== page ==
Two cutting-edge technologies that are consistently mentioned in market trends and product advancement are artificial intelligence (AI) and machine learning (ML). Often they’re used interchangeably, especially when talking about big data, analytics and other technologies that require processing power, mathematical parsing and data interpretation on massive scales. Unfortunately, these technologies, while related, are not one in the same.
Defining Artificial Intelligence and Machine Learning
This idea of “mechanical men” has been around since ancient Greece. AI can identify its environment and take action based on predefined purposes. AI uses experience such as patterns and anomalies to make intelligent decisions about a task, problem or situation. It relies on past experience and linear events to make a decision. This is why the ability to improvise or work on an instinctual feeling is possible. Keep in mind that the right solution may not be the best solution for the humans involved.
Artificial intelligence, as its name states can “learn” on its own based on human input and results. If A then B, but in some cases C. There is variation in human behavior, thus variation in results based on conditions. Machine learning simply takes the linear logic of AI and can recognize patterns in massive amounts of data at high speeds. Reaction times to events, in this case, a security threat, are faster than a human’s but with human-machine teaming, the volume of data that needs to be analyzed for security threats can be done timely and with more effectiveness.
How Does Artificial Intelligence Complement Cybersecurity?
We’ve reached a time in technology when our machines are not just providing data but collaborating with us to produce better results. In terms of cybersecurity, what are the advantages to utilizing products that include AI and ML in their offerings?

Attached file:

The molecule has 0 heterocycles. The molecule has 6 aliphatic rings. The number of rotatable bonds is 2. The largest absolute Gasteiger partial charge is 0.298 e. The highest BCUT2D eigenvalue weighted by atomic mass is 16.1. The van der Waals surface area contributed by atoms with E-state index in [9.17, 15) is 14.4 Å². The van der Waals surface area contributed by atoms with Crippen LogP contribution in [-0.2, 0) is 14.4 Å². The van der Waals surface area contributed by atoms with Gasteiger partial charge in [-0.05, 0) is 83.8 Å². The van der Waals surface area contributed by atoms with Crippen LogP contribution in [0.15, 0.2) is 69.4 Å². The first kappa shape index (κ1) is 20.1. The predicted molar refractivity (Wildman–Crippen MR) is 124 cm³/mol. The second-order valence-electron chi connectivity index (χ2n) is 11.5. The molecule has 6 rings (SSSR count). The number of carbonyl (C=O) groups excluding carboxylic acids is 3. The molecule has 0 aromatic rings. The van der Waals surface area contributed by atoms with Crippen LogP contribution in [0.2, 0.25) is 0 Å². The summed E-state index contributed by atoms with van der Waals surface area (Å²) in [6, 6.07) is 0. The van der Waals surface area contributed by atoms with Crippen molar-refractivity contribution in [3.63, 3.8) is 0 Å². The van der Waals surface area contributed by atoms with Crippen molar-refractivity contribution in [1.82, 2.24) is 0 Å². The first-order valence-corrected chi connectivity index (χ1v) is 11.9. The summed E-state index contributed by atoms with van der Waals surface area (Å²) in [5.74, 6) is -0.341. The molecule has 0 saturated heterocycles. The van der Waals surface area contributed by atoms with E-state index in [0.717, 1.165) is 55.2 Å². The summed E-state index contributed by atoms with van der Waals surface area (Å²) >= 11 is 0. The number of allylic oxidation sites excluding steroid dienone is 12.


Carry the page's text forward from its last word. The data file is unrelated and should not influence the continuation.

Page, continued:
- Machine learning Algorithms identify Malware far quicker than humans. Its pattern recognition helps it to “learn” and become smarter and more effective.
- Machine learning helps improve behavioral analysis of Zero-Day threats and can contain them in a sandbox environment before they’re a commonly known threat or included in a signature file.
- Agents using machine learning Algorithms can hunt and respond to threats on the endpoint without the assistance of an established signature file.
Machine learning also contributes to the ability to parse threat intelligence databases and find Zero-Day threats or phishing examples from around the world that may be trying to intrude upon your system. They’re recognized by analysis and threats based on them are stopped faster than with patches or updates.
Vendors are incorporating these capabilities into their products today. As you look to security solutions, it’s important to consider whether artificial intelligence is working on your behalf as a preventative measure. While this technology does not replace human beings, it does help your resources respond quickly and intelligently when an incident arises.
At Tech Data we have many security products and solutions for both the endpoint and the Managed Service Provider’s Network Operations Center (NOC) that utilize machine learning and the features of artificial intelligence to protect your networks and devices from Zero-Day threats and rapidly replicating global attacks. Connect with us at email@example.com today.